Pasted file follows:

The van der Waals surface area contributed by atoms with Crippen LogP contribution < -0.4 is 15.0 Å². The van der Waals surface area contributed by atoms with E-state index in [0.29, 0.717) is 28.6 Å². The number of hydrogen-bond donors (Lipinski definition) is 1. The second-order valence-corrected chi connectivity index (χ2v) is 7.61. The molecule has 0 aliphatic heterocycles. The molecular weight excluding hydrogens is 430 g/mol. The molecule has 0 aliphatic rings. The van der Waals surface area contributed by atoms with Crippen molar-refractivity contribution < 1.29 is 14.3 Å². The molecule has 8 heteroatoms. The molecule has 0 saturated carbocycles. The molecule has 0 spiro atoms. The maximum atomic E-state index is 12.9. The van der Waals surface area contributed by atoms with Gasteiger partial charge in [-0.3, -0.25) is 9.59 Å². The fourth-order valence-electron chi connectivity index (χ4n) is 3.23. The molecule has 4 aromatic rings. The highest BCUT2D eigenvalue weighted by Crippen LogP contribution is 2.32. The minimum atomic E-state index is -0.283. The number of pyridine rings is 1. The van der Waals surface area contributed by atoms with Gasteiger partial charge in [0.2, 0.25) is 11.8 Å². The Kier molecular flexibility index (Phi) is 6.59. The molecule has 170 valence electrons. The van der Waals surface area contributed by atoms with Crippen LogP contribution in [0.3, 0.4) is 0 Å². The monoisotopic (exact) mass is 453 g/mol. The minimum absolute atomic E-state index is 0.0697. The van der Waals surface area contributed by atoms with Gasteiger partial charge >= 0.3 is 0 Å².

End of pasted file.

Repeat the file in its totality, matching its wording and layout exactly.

The van der Waals surface area contributed by atoms with Crippen LogP contribution < -0.4 is 15.0 Å². The van der Waals surface area contributed by atoms with E-state index in [0.29, 0.717) is 28.6 Å². The number of hydrogen-bond donors (Lipinski definition) is 1. The second-order valence-corrected chi connectivity index (χ2v) is 7.61. The molecule has 0 aliphatic heterocycles. The molecular weight excluding hydrogens is 430 g/mol. The molecule has 0 aliphatic rings. The van der Waals surface area contributed by atoms with Crippen molar-refractivity contribution < 1.29 is 14.3 Å². The molecule has 8 heteroatoms. The molecule has 0 saturated carbocycles. The molecule has 0 spiro atoms. The maximum atomic E-state index is 12.9. The van der Waals surface area contributed by atoms with Gasteiger partial charge in [-0.3, -0.25) is 9.59 Å². The fourth-order valence-electron chi connectivity index (χ4n) is 3.23. The molecule has 4 aromatic rings. The highest BCUT2D eigenvalue weighted by Crippen LogP contribution is 2.32. The minimum atomic E-state index is -0.283. The number of pyridine rings is 1. The van der Waals surface area contributed by atoms with Gasteiger partial charge in [0.2, 0.25) is 11.8 Å². The Kier molecular flexibility index (Phi) is 6.59. The molecule has 170 valence electrons. The van der Waals surface area contributed by atoms with Crippen LogP contribution in [0.3, 0.4) is 0 Å². The monoisotopic (exact) mass is 453 g/mol. The minimum absolute atomic E-state index is 0.0697. The van der Waals surface area contributed by atoms with Gasteiger partial charge >= 0.3 is 0 Å².